Second case

The second patient was a 60 years-old woman. She presented in the ED with acute intense pain in the lower abdomen. One day earlier she started vomiting. Within the last six months she had several attacks of abdominal pain. The medical history included a laparoscopic cholecystectomy. On physical examination she had a tachycardia and was tachypnoeic. The lower abdomen was tender and a mass was palpated. A rectal and vaginal exam showed no abnormalities. Laboratory results demonstrated a leucocytes count of 18.1·109/L, CRP 4 mmol/L and no abnormal kidney or liver function parameters. Arterial gas showed a pH of 7.71 (normal ref. values: 7.35-7.45), pCO2 of 1.7 kPa (4.7-6.4 kPa), pO2 15.2 kPa (10.0-13.3 kPa), bicarbonate 4 mmol/L (22–29 mmol/L), base excess of −21.6 mmol/L (−3.0-3.0 mmol/L) and lactate level 6.7 mmol/L. Abdominal ultrasonography and conventional chest X-rays showed no abnormalities except a bladder retention which was treated.

Based on clinical and laboratory findings, a laparotomy was performed with the differential diagnosis of acute mesenterial ischemia. The laparotomy was negative for mesenterial ischemia, but bladder retention of more than one liter was found despite earlier treatment with an urinary catheter.

Postoperatively, the patient was admitted into the ICU and the lactate levels increased till 10 mmol/L and thereafter decreased to normal values (Figure 2). The CRP followed the same pattern (Figure 2). She was hemodynamically stable with low dosage of vasoactive medication and had mechanical ventilation support for a short period. Also, she developed acute kidney failure. Spontaneous mild correction of renal failure was seen within some days with a normal urine production of 60 ml/hour after administration of Furosemide. Abdominal pains in the right lower abdomen without a focus remained her main complain. After 3 days she was discharged from the ICU.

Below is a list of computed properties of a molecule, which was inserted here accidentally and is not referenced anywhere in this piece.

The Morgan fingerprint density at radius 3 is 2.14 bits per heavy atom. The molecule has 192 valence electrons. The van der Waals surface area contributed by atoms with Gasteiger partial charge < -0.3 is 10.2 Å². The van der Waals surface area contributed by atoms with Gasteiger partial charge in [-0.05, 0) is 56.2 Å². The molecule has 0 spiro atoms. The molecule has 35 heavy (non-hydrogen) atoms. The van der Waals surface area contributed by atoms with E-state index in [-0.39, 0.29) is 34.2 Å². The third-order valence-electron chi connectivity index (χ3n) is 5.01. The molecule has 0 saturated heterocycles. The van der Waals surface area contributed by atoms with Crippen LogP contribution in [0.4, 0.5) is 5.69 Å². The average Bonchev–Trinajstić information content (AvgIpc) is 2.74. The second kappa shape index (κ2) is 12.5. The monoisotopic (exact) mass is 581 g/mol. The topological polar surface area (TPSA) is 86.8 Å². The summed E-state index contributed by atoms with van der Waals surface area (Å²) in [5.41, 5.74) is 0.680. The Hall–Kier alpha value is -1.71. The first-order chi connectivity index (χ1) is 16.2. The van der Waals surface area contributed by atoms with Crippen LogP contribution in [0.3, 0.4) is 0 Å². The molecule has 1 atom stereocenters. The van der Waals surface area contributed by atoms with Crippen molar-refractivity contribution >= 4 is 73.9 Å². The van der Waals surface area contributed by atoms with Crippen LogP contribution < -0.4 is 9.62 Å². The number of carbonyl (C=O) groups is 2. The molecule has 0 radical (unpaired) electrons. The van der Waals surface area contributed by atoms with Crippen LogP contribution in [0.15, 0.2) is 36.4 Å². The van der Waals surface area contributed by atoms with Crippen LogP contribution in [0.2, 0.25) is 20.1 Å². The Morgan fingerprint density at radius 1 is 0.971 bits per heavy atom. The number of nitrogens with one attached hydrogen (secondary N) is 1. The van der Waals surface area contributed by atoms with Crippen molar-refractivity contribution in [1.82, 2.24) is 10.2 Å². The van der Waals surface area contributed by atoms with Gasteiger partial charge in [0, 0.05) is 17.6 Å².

Figure 2

C-reactive protein and lactate concentrations over time of the second case. A C-reactive protein concentrations and B Lactate concentrations A C-reactive protein concentrations and B Lactate concentrations. After admittance into the ICU, the lactate levels increased till 10 mmol/L and thereafter decreased to normal values. The C-reactive protein levels follow the same pattern.

Complementary diagnostic examination by means of a gastroscopy showed a mild gastritis. A new abdominal ultrasonography showed no pathological findings.

During the stay on the internal medicine ward a spontaneous recovery of kidney failure was seen and constipation was successfully treated with Movicolon (a polyethylene glycol preparation; PEG 3350). Her abdominal pain decreased but was not totally over. After 11 days of admission, she was discharged.

Third case

The third patient was a 68 years-old male which presented in the ED with a productive cough, sore throat and perspiration at night without a fever. Furthermore he developed a generalized rash. He recently spent time abroad (Finland) for construction work. Clinical features at the ED showed petechial rash on the face, extremities and abdomen. Furthermore, an enlarged submandibular lymph node was palpated. Examination of the abdomen was normal without tenderness. Laboratory results demonstrated a thrombocytes count of 20·109/L (normal ref. values: 150-400109/L), hemoglobin concentration of 9.1 mmol/L, leucocytes count of 6.6 mmol/L, CRP 9 mmol/L, bilirubine 24 μmol/L (0.0-20.0 μmol/L), alanine transaminase 212 U/L (0–45 U/L), aspartate transaminase 340 U/L (0–35 U/L), lactate dehydrogenase 677 U/L (,<248 U/L) alkaline phosphatase 684 U/L (0–115 U/L) and gamma-glutamyl transferase 265 U/L (0-55U/L). He was admitted into the internal medicine ward for further analysis of thrombocytopenia and liver failure.

Complementary diagnostic examination of the bone marrow demonstrated an increase in small lymfoide T-cells. Serology for viruses was negative. Conventional chest X-rays showed peribronchial changes like seen in COPD without other pathologic signs. Abdominal ultrasonography demonstrated a hepatomegaly, a small liver hemangioma and a thickened gallbladder wall without gallstones or signs of cholecystitis. Based on these findings the diagnosis for viral infection or auto-immune disease was made.